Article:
The Alliance Landfill in Taylor is owned by Waste Management, and to give you some perspective, more than 150 years ago, the company says this was the site of deep coal mining, meaning the area was scarred. By the 1930s, strip mining scarred it even more, resembling the surface of the moon. By the 1950s, this was an unregulated dump, meaning it contaminated the soil and water. But some 30 years ago, the Alliance Landfill as it is now began operating under strict environmental regulations.

Inside the Lackawanna County Historical Society, you get an idea of what the Scranton area looked like before industrialization. Then anthracite coal mining left this valley scarred for the better part of a century.

Today, neighborhoods and businesses have cropped up and for his part, Durkin isn't aware of developers who've shied away from northeastern Pennsylvania for any amount of negative image.

Still, the fight continues to contain, if not fix, the scars on the landscape that make some eyes sore.


  • Denny’s sunglasses

    Heard that from Pottsville to Orwigsburg they’re making renovations ito turn it into a big toilet for everyone to crap on. Oh wait, turds have been floating there ever since that shady high ridge park deal.

    • finger

      Meager pay after the taxpayers picked up the tab to create jobs? Noooo! That is impossible. Our money goes to billionaires. You’re welcome. Violin music doesn’t set the mood just right.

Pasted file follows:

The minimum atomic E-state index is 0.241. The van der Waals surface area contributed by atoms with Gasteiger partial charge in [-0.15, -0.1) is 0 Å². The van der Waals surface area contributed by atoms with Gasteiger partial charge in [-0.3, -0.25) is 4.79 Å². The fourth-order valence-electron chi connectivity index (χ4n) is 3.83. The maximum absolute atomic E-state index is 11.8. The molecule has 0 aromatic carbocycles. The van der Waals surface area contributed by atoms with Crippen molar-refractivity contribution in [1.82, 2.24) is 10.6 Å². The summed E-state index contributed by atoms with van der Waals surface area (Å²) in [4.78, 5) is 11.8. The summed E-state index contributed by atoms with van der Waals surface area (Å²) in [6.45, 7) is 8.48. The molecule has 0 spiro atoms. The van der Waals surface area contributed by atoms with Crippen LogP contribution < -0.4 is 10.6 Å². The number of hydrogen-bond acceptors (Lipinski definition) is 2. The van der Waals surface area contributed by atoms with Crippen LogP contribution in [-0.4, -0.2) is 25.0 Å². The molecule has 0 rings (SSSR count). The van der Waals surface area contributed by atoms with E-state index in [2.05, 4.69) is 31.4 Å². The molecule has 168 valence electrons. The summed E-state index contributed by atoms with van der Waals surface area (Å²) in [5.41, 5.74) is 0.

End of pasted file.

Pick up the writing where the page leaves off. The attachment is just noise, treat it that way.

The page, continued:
• finger

        Barely anybody will get that joke. Landfills and gambling places make the most damage. Lets bitch about the motorcyclists doing their thing in the comments that nobody will read.

    • finger

      It is a lot more than 3. What places aren’t unpleasing to the eye in NEPA? It is mostly policies that champion the crooks and relegate the working class to slave status. We’ve seen the exodus from our small towns increase or turn into modern day opium dens otherwise. Where do we have hope to continue living here? Love those politics that help to kill kids with drugs or make personal ZIP codes change to get away from it. One of the best places to know in the world, but easily susceptible to a lot of nothings that do not matter in life according to everybody here. Do we live? Does life challenge us enough? We may be blessed.

    • finger

      It sucks that there is NO chance in He** of ever makin these towns vibrant again. They should be in my opinion. People got greedy and took the easy money in trade for the historical significance that once worked together to build a great nation. It obviously happened at the higher levels first, and we should’ve seen it coming around the bend. It is here now. Now, what do we do? Stand up? Or just be counted?